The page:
Of course, if you are white and middle-class, there are probably a lot of things that you cannot see.  You may not be aware, for example, that you have a disability, an ailment that quite a few scholars are calling, very simply, ‘white-blindness’. White-blindness is an incapacity to see what life might be like for people who are not white and middle-class, for people whose very different social location may teach them really quite different lessons about the world and how it works.  For when I, an Aboriginal man, read this parable, I identify not with the people who were hired at the beginning of the day, but with those who were hired at 5 o’clock.  For I know, deep in my marrow, that those who are ready to work at 6am in the morning enjoy a long list of advantages that I simply cannot count on. They, for example, are most likely able-bodied. They are four times as likely as I am to be able-bodied. Which gives them a significant advantage when it comes to being job-ready. The fact that they are ready to work at 6 o’clock in the morning almost certainly means that they also enjoy good mental health.  I, on the other hand, do not. Generations of racism from the most powerful towards my people means that I carry with me a weight that is very, very difficult to slough off. It is difficult to get up each day with a certainly that I will be treated fairly when multiple generations before me were not. And that has been confirmed, many hundreds of times over, in my own experience. Simply by being Aboriginal, I am three times more likely to regularly experience high levels of psychological distress than other Australians, and that makes getting out of bed in the morning quite difficult, sometimes. I won’t go on, but I hope you are getting the picture.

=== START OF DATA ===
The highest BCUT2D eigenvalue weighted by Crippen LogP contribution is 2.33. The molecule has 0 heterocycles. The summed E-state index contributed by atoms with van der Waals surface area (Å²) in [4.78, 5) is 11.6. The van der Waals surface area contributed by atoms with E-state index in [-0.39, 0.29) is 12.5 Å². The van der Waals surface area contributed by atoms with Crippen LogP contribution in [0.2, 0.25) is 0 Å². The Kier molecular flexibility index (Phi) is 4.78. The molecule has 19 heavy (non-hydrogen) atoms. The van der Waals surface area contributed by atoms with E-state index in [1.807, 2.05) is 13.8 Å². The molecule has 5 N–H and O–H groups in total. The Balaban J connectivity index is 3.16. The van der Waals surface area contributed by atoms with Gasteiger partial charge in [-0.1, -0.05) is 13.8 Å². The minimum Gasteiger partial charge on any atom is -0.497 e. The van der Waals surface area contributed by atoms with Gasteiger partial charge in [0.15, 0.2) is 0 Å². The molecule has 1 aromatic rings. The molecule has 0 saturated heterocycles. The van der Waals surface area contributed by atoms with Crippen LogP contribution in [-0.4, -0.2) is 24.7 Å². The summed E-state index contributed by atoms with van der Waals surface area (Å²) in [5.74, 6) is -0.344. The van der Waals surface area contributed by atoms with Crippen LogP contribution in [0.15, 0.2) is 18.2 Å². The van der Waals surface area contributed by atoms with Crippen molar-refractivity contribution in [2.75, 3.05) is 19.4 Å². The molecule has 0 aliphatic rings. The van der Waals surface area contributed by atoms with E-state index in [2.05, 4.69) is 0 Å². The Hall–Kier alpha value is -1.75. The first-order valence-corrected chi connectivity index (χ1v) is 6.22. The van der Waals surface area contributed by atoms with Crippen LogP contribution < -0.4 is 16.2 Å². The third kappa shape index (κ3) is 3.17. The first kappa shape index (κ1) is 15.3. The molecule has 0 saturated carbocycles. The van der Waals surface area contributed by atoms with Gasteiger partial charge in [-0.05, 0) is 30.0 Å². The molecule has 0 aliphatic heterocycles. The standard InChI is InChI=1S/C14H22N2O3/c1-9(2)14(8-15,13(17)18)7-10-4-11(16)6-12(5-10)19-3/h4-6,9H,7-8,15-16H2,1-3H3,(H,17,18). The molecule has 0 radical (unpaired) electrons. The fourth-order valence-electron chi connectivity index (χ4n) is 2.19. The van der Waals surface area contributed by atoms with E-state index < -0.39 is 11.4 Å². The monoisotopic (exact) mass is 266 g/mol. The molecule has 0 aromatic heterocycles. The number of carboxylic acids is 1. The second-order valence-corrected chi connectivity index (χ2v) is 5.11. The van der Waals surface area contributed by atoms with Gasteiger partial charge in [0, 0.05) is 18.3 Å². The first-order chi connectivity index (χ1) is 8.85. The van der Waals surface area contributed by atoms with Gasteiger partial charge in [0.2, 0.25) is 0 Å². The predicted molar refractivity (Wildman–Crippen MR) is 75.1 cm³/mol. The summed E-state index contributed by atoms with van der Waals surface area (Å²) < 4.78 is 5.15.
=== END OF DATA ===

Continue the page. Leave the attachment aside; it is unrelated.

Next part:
From a biblical studies point of view, it is clear that those who are more latterly hired by the landowner are very likely to have been the most marginalised members of Judean society at the time. Landless peasants who are continually exhausted because most landowners exploit their labour for pittance. Widows or ‘unclean’ women who have no male patriarch to protect them. Aboriginal people like the Canaanite women we encountered in chapter 15, the one whose daughter was tormented by a demon, a demon some scholars happily name ‘colonisation’. And so on.  They are late to marketplace because they have learned – through cold, hard, experience – that there is little to be gained by being there early. They are outcasts, they are rarely picked for the work available, and therefore there is little point in turning up at all.

If you read the parable from that point of view, then the point of the story is not about the proportionality of justice, as white middle-class social programming might suggest. It is not even about a failure of such justice. It is about grace, grace here defined as an excess of loving generosity toward the last and the least.  To all who believe that justice is satisfied by getting what you deserve, this might come as very bad news indeed!  Because if you believe in meritocracy, grace proclaims the very opposite: that it is the last and the least, those who are least deserving in the eyes of the meritocracy, who can expect to receive the love and mercy of the creator and landowner of all the earth.